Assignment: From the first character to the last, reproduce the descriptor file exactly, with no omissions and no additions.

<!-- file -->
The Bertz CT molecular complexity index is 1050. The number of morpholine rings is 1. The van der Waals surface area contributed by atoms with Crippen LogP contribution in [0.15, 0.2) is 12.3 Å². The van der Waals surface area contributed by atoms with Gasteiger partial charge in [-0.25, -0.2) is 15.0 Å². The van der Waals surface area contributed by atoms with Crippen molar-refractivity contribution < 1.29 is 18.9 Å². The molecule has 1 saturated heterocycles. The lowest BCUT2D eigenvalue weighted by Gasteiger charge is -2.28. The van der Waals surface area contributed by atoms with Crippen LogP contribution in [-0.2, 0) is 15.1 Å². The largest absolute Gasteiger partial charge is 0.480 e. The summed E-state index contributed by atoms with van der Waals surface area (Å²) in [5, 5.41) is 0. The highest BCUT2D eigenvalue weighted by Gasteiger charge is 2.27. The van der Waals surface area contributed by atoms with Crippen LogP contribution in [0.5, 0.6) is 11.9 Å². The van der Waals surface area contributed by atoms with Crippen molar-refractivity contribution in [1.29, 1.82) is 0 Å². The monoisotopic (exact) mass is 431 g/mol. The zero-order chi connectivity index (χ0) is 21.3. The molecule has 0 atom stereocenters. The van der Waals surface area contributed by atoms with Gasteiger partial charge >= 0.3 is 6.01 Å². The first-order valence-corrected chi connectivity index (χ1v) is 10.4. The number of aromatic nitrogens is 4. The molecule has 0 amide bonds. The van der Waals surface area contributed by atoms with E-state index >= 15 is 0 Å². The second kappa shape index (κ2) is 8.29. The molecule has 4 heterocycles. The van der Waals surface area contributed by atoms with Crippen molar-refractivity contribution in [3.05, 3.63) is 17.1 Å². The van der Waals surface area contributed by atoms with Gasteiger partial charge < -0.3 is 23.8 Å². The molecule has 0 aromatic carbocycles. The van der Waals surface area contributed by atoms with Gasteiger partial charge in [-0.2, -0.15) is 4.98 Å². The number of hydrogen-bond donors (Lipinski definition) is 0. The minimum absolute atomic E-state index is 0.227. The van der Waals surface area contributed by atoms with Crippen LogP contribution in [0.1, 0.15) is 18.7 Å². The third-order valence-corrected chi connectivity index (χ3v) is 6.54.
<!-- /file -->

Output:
The Bertz CT molecular complexity index is 1050. The number of morpholine rings is 1. The van der Waals surface area contributed by atoms with Crippen LogP contribution in [0.15, 0.2) is 12.3 Å². The van der Waals surface area contributed by atoms with Gasteiger partial charge in [-0.25, -0.2) is 15.0 Å². The van der Waals surface area contributed by atoms with Crippen molar-refractivity contribution < 1.29 is 18.9 Å². The molecule has 1 saturated heterocycles. The lowest BCUT2D eigenvalue weighted by Gasteiger charge is -2.28. The van der Waals surface area contributed by atoms with Crippen LogP contribution in [-0.2, 0) is 15.1 Å². The largest absolute Gasteiger partial charge is 0.480 e. The summed E-state index contributed by atoms with van der Waals surface area (Å²) in [5, 5.41) is 0. The highest BCUT2D eigenvalue weighted by Gasteiger charge is 2.27. The van der Waals surface area contributed by atoms with Crippen LogP contribution in [0.5, 0.6) is 11.9 Å². The van der Waals surface area contributed by atoms with Crippen molar-refractivity contribution in [1.29, 1.82) is 0 Å². The monoisotopic (exact) mass is 431 g/mol. The zero-order chi connectivity index (χ0) is 21.3. The molecule has 0 atom stereocenters. The van der Waals surface area contributed by atoms with Gasteiger partial charge >= 0.3 is 6.01 Å². The first-order valence-corrected chi connectivity index (χ1v) is 10.4. The number of aromatic nitrogens is 4. The molecule has 0 amide bonds. The van der Waals surface area contributed by atoms with E-state index >= 15 is 0 Å². The second kappa shape index (κ2) is 8.29. The molecule has 4 heterocycles. The van der Waals surface area contributed by atoms with Crippen molar-refractivity contribution in [3.05, 3.63) is 17.1 Å². The van der Waals surface area contributed by atoms with Gasteiger partial charge < -0.3 is 23.8 Å². The molecule has 0 aromatic carbocycles. The van der Waals surface area contributed by atoms with Gasteiger partial charge in [-0.2, -0.15) is 4.98 Å². The number of hydrogen-bond donors (Lipinski definition) is 0. The minimum absolute atomic E-state index is 0.227. The van der Waals surface area contributed by atoms with Crippen LogP contribution in [0.1, 0.15) is 18.7 Å². The third-order valence-corrected chi connectivity index (χ3v) is 6.54.